ABERCROMBY, Robert (1784-1855), of Birkenbog and Forglen, Banff.
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Family and Education
b. 4 Feb. 1784, 1st s. of Sir George Abercromby, 4th Bt., of Birkenbog by Hon. Jane Ogilvy, da. and h. of Alexander, 7th Lord Banff [S]. m. 22 Oct. 1816, Elizabeth Stephenson, da. of Samuel Douglas of Netherlaw, Kirkcudbright, 4s. 8da. suc. fa. as 5th Bt. 18 July 1831.
Abercromby stood heir to one of the oldest baronetcies in Scotland and to Banffshire estates which were augmented through his mother’s inheritance. His father, who was sheriff of Elginshire for almost 50 years, had emerged by 1806 as the most powerful electoral prop for the Banffshire sitting Member (Sir) William Grant*, whose tenure was under constant challenge from James Duff, 2nd Earl Fife.
In 1812 Abercromby, who was in Ireland at the time, was informed by Grant of his plan to retire at the dissolution and of Lord Melville’s wish that he should stand for the county to prevent it falling into hostile hands.1 He did so and was returned unopposed. The following year he apparently offered his own or his father’s services as lord lieutenant of Banffshire, a position which had been filled in an acting capacity by Sir George since Fife’s death in 1809. He was clearly disappointed at being passed over in favour of Fife’s nephew James Duff*, the 4th Earl, and wrote to Melville, 7 June:
My father has always been at a good deal of trouble and a very considerable expense in keeping the county right ... As his means are but small, having a pretty large debt on the property which does not exceed in gross rental £2,500, and at the same time a large family, he can but ill afford this expense, and with a view to lessen the burden to him I am very anxious to get some employment.2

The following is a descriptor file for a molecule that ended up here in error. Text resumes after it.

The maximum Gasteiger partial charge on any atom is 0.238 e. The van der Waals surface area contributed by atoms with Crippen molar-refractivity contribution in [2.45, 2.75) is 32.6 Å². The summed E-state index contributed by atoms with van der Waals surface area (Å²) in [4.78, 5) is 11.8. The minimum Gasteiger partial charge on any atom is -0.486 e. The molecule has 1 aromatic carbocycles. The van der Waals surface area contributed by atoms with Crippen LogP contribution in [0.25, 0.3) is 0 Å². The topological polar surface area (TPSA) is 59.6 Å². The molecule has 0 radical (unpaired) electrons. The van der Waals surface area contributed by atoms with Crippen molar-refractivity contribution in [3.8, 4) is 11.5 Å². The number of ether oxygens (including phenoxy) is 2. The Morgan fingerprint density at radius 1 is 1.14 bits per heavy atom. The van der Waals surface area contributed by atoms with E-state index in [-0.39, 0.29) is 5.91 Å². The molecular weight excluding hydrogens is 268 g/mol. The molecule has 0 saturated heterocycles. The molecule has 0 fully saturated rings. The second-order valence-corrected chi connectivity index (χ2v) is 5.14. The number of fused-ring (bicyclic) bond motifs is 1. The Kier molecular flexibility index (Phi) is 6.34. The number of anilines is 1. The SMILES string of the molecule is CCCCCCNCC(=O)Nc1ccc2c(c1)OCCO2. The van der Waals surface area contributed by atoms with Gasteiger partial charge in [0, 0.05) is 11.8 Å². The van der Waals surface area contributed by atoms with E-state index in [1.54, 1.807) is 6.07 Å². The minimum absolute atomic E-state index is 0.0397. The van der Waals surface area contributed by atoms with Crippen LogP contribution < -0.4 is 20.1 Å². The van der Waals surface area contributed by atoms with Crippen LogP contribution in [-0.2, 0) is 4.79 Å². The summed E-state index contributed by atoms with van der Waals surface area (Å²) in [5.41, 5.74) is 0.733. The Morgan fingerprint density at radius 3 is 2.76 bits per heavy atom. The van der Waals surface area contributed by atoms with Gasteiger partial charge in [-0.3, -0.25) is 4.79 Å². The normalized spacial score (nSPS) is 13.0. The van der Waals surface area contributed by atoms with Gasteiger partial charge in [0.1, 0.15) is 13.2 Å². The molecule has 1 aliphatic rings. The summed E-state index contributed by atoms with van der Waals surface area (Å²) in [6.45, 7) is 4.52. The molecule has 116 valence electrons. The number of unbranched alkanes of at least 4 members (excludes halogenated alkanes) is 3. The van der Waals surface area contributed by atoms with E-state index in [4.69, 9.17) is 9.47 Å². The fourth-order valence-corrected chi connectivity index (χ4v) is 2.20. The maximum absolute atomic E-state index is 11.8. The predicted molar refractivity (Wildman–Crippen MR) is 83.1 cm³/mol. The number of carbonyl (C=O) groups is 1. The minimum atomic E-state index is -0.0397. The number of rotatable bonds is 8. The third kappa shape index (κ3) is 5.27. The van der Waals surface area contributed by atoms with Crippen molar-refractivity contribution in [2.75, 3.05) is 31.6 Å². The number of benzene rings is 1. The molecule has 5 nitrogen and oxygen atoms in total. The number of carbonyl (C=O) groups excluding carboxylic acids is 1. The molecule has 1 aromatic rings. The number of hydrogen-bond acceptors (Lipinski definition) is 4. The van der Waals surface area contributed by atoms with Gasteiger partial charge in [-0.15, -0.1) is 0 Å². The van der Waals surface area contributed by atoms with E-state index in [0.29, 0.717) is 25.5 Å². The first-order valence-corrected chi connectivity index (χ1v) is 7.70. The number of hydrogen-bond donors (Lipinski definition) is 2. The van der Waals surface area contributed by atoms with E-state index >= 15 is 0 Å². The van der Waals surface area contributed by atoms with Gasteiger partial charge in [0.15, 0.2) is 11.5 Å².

He voted with government on the civil list, 8 May 1815 and 24 May 1816, the Regent’s expediture, 31 May 1815, the army estimates, 6 Mar. 1816, the composition of the finance committee, 7 Feb., Admiralty economies, 17 and 25 Feb. 1817, and the employment of spies, 5 Mar. 1818. His only known wayward votes were for Charles Williams Wynn as Speaker, 2 June 1817, and to reduce the Duke of Clarence’s allowance, 15 Apr. 1818, when he had already announced his intention of retiring from the House. He voted for Catholic relief, 2 Mar., 13 and 24 May 1813, though on 11 May he was in the minority in favour of safeguards. In his only reported speech, 18 Mar. 1816, he argued that the property tax was not unpopular in Scotland and he voted for its continuance in the subsequent division. He took periods of sick leave in 1814 and 1817.3
His marriage increased his financial problems. On 5 Mar. 1818 he asked Melville to secure the transfer to him, for life, of his father’s sinecure office of clerk for the admission of notaries in Scotland; but on being informed that it was among those to be made efficient on the first vacancy, under the terms of an Act of the previous year (57 Geo. III c. 64), he told Melville, 12 Mar.:
I must give up all hopes of it, and as I really cannot afford a longer continuance in Parliament upon such allowance as I have at present, I do not intend to be a candidate ... at the ensuing general election ... I have been supporting myself upon my little capital instead of the interest thereof for some time past ... with a wife and children to go on in the same course would be madness.4
Abercromby, who in 1820 unsuccessfully petitioned George IV to create his mother Baroness Banff with remainder to her heirs male, or to call him to the Lords in the same title, died 6 July 1855.5